Microsoft Plays Catch-Up

 
 
By Jim Rapoza  |  Posted 2001-01-22 Email Print this article Print
 
 
 
 
 
 
 

Although RealNetworks Inc. is currently the leader in streaming media market share, it faces several competitors, the biggest of which is Microsoft Corp. and its Windows Media Technologies.

Although RealNetworks Inc. is currently the leader in streaming media market share, it faces several competitors, the biggest of which is Microsoft Corp. and its Windows Media Technologies.

Since Microsoft first decided to compete in the streaming media arena a few years ago and introduced the NetShow line, its products, although solid, have consistently been a step behind RealNetworks in both quality and technology.

With the release of Windows Media Technologies 7 this fall, Microsoft closed the gap for a short time, providing high-quality content. The products also included several unique and useful features, including the ability to stream directly from a screen capture and support for Pocket PC devices.

However, now that all the Version 8 products in the RealNetworks lineup are available, Windows Media Technologies is back in its usual spot of being very good but not quite as good as the RealNetworks content. Perhaps realizing this, Microsoft recently released an early beta of the audio and video for Windows Media Technologies 8, including a very basic and limited command-line encoder for these formats.

From eWeek Labs survey of samples on the Microsoft site, the quality appears to be very good, but the encoder didnt support the MPEG format in which our high-quality test files were encoded.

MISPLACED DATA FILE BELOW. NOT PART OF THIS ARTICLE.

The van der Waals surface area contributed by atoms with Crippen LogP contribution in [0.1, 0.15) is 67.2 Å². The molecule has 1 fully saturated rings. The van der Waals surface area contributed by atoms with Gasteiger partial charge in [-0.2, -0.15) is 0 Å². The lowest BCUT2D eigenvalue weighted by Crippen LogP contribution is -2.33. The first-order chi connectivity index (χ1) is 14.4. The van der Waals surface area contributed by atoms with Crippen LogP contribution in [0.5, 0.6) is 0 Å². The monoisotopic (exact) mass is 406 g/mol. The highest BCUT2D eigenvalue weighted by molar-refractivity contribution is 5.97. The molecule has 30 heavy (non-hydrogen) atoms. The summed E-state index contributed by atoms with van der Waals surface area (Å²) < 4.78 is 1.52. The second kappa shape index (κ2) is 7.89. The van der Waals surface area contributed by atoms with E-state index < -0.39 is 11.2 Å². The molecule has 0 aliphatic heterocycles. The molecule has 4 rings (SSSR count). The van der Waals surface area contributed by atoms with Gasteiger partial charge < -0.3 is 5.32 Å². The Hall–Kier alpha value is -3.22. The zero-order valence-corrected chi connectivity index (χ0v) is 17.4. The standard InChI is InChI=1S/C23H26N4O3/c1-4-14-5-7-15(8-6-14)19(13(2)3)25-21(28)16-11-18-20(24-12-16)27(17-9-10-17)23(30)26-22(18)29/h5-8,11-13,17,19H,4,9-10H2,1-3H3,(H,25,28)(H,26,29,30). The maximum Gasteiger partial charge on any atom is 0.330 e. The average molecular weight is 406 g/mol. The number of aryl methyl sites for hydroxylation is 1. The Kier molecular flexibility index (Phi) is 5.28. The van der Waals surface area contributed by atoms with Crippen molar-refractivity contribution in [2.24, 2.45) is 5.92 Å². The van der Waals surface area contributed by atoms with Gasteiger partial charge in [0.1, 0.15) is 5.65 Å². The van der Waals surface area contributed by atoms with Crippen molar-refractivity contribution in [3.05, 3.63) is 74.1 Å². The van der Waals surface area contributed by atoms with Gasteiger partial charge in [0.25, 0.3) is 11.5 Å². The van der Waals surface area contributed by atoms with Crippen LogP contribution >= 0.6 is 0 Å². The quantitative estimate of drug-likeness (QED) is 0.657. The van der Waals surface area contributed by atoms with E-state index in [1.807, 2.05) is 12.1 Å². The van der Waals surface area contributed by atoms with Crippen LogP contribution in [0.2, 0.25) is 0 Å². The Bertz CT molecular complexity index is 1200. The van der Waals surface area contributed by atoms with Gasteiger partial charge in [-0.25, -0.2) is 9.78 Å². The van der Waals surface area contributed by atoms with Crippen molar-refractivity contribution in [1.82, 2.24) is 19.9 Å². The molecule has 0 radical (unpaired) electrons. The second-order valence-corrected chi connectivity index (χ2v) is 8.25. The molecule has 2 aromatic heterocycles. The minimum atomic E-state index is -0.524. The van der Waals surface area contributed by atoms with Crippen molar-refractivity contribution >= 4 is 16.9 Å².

The Windows Media Technologies suite might eventually catch up to RealNetworks offerings in terms of quality, but it will still have to overcome several weaknesses endemic to being a Microsoft product—the most important of which is reliance on Windows. RealNetworks servers run on a variety of Unix platforms, as well as on Windows NT and Windows 2000.

In contrast, to get the latest streaming media server capabilities from Microsoft, a business must run Windows 2000 Advanced Server.

In addition, all of Windows Media Technologies encoding and development tools are Windows-based, making them less attractive to often Macintosh- centric content developers and many companies.

Both Windows Media Technologies 7 and the new Version 8 beta can be downloaded for more information and testing from www.microsoft.com/windowsmedia.

 
 
 
 
Jim Rapoza, Chief Technology Analyst, eWEEK.For nearly fifteen years, Jim Rapoza has evaluated products and technologies in almost every technology category for eWEEK. Mr Rapoza's current technology focus is on all categories of emerging information technology though he continues to focus on core technology areas that include: content management systems, portal applications, Web publishing tools and security. Mr. Rapoza has coordinated several evaluations at enterprise organizations, including USA Today and The Prudential, to measure the capability of products and services under real-world conditions and against real-world criteria. Jim Rapoza's award-winning weekly column, Tech Directions, delves into all areas of technologies and the challenges of managing and deploying technology today.
 
 
 
 
 
 
 

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